Michael Emmett: “Europeans Are Dominating on Both Tours”

Written by: Michael Emmett

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***Michael Emmett is the Director of Tennis Operations at all Mayfair clubs.  He is a certified Tennis Canada Coach 3 with a Journalism degree from the University of Texas. Michael spent several years working in sports television at TSN and Sportsnet.  Michael is a former National champion who finished his last year of junior tennis ranked #1 in Canada.  Michael has coached several National champions when he worked for the All-Canadian Academy at the National Tennis Centre at York University in the early 90s.  Michael spent 2 years traveling the world playing the ATP tour satellite circuit as a member of the Molson National Team in 1985 and ’86.***

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The rise of talented tennis players from all over Europe has been on display for some time now on the WTA Tour and the ATP tour. But never has it been more apparent than at the 2014 Australian Open. With the first major of the season now in the books it is very apparent that the ‘old’ days of the USA and Australia dominating the Grand Slams are long gone. Tennis is being dominated by the Europeans and the numbers are staggering.

68 percent of the singles draws were taken up by Europeans at this year’s Australian Open — 85 of 128 in the men’s draw and 89 of 128 in the women’s draw. Forty years ago, the European content was about 35 percent European and 65 percent the rest of the world. And the experts world-wide believe these numbers will continue to grow in favor of the Europeans. At the grass roots level we are seeing some of the better athletes pick tennis over soccer in many European nations. The coaching in tennis has become extraordinarily good – especially in Spain & France where the kids programs are at an all time high. No wonder these nations are dominating in every sense of the word.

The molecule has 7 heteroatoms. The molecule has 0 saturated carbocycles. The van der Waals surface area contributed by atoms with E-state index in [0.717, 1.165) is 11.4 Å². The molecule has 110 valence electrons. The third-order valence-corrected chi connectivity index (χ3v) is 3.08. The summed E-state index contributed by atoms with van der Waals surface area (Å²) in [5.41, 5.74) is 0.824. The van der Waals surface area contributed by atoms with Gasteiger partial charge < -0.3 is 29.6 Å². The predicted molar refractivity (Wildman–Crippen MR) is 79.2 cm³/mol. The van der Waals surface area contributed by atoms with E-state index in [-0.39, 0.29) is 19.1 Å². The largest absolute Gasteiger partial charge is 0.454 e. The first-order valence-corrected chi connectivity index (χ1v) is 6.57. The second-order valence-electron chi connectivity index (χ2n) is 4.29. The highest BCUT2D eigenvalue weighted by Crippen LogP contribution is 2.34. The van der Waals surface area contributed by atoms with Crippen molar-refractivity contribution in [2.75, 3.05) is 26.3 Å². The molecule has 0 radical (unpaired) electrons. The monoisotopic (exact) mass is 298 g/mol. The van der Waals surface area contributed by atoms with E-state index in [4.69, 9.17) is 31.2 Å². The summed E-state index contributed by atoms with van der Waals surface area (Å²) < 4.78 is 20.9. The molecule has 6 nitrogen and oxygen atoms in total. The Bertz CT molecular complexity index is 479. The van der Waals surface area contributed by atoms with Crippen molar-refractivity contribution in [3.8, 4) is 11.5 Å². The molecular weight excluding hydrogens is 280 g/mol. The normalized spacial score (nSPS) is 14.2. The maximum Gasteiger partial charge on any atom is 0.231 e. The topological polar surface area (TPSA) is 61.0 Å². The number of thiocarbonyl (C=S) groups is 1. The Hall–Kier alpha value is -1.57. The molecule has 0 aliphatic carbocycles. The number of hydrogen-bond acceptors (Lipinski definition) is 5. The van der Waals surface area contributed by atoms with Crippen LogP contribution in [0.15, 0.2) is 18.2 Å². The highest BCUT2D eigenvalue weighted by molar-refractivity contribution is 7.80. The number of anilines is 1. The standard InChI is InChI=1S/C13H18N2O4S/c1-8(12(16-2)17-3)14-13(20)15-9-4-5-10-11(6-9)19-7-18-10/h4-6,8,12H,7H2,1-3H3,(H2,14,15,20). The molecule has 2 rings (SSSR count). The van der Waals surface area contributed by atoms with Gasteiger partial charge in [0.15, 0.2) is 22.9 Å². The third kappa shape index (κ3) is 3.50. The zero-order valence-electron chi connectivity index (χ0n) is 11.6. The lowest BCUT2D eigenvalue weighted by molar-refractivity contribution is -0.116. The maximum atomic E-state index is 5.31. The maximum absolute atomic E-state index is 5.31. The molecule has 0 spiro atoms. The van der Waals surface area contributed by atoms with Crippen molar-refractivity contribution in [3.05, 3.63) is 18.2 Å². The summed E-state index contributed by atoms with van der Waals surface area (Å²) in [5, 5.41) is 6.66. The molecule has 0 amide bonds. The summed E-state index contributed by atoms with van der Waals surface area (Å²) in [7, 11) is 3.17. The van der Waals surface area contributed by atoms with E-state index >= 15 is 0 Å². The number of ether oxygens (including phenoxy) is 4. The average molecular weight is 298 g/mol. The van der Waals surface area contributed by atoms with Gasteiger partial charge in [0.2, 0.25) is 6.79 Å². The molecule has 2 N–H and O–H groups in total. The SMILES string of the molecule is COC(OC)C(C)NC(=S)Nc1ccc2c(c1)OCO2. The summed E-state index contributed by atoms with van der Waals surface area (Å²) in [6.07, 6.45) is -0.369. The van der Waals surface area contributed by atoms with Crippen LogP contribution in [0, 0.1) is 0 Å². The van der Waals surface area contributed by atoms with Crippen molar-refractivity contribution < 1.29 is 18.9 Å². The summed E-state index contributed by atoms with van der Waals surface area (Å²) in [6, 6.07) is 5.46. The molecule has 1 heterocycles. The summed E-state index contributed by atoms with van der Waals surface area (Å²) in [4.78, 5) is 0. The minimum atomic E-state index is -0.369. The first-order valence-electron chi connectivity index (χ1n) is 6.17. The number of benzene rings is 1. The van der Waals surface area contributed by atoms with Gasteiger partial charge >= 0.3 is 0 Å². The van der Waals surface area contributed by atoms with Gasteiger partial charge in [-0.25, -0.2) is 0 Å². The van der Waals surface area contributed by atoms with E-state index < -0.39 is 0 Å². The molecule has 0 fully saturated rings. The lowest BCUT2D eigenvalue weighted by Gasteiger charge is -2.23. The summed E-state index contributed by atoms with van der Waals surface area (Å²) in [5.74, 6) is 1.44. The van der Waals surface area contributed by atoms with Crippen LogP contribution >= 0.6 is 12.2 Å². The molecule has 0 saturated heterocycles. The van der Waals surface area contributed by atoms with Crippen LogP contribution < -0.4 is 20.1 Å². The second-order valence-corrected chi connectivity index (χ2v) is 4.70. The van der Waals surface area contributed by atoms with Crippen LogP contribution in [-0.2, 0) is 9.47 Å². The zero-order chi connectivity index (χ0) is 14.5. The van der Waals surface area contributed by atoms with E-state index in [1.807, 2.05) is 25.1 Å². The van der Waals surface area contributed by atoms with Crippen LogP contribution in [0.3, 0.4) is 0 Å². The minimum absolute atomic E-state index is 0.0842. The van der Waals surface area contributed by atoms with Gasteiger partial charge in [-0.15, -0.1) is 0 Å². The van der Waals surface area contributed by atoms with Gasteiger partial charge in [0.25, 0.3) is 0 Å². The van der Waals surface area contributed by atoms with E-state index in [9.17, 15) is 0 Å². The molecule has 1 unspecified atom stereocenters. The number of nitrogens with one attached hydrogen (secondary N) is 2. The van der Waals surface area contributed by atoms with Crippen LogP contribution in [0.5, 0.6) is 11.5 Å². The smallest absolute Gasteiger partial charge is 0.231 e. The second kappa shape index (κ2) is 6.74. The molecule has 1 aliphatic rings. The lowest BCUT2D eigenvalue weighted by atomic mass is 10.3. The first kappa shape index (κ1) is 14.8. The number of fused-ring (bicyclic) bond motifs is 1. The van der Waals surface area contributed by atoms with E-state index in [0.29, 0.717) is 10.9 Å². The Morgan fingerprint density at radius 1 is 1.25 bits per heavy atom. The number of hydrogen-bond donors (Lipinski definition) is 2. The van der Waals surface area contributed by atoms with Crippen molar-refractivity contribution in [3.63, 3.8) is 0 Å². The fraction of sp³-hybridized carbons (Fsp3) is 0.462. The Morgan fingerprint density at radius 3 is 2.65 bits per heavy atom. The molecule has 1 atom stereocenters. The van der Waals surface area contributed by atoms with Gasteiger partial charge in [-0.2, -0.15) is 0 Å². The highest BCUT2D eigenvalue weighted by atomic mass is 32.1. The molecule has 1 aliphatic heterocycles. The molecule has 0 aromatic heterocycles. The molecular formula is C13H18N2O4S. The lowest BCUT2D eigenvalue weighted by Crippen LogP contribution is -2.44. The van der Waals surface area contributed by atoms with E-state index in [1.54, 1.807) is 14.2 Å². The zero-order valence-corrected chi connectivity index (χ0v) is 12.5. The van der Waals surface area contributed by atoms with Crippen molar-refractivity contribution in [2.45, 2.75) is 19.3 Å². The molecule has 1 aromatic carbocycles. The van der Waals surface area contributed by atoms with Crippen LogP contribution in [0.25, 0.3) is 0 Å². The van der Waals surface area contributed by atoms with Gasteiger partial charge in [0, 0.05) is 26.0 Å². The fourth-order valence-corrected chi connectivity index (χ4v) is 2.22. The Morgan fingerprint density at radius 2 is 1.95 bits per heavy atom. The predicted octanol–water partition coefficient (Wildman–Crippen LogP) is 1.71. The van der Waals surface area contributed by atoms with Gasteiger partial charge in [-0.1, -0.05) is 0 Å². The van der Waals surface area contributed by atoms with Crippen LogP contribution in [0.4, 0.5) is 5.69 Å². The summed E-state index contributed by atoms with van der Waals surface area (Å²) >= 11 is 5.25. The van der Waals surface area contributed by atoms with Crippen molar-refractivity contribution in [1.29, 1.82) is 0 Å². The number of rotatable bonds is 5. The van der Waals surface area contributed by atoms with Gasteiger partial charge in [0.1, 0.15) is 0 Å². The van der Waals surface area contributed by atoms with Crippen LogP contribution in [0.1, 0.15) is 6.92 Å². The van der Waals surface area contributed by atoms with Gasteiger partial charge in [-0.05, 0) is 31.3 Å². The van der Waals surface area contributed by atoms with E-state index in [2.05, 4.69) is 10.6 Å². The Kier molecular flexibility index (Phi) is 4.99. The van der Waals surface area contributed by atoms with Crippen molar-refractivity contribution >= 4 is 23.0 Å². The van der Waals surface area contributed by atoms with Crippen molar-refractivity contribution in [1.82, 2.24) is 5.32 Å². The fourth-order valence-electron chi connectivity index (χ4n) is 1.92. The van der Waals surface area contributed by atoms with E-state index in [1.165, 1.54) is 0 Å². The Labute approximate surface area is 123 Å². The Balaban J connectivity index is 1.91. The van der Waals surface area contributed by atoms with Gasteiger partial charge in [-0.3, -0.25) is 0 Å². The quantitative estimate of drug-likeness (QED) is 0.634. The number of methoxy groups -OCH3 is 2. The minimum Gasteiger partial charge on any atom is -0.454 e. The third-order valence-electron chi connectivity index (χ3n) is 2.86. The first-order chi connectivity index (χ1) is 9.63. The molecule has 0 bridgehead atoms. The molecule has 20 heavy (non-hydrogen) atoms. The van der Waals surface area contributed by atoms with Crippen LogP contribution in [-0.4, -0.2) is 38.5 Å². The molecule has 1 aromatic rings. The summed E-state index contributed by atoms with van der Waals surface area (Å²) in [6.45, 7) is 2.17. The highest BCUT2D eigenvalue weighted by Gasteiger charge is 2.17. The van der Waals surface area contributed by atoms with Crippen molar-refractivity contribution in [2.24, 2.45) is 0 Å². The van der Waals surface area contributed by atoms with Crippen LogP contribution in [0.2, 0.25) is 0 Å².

And the best illustration of this superiority is in the latest ATP rankings. 9 of the top 10 men are from Europe – Argentine Juan Del Potro is the reason it is not 10 out of 10!

According to recent statistics, tennis is watched by 1.1billion fans world-wide with most of these spectators coming from Europe and Asia. And these numbers have grown dramatically in the last decade. Tennis was not a top 8 sport – but with the rise of Europeans (and their domination) the numbers are off the charts. No wonder the draws are so heavily dominated by the folks on the other side of the Atlantic. Tennis in Europe is appointment television and for this reason we are witnessing a transformation like never before.

In Paris, at the next grand slam event (with all or most of the wild cards going to French players); I expect we’ll see these numbers (European content) above 70 percent. This year, in Melbourne, there were 82 players of the 256 from the rest of the world minus Europe. However, 16 of those were Aussies who received wild cards into the field. So the numbers were a little bit skewed. If the draws were based simply on rankings we would see about 72.6 percent Europeans at the major championships. And the way things are going, it is not unreasonable to expect these numbers to be at 80 percent by 2020.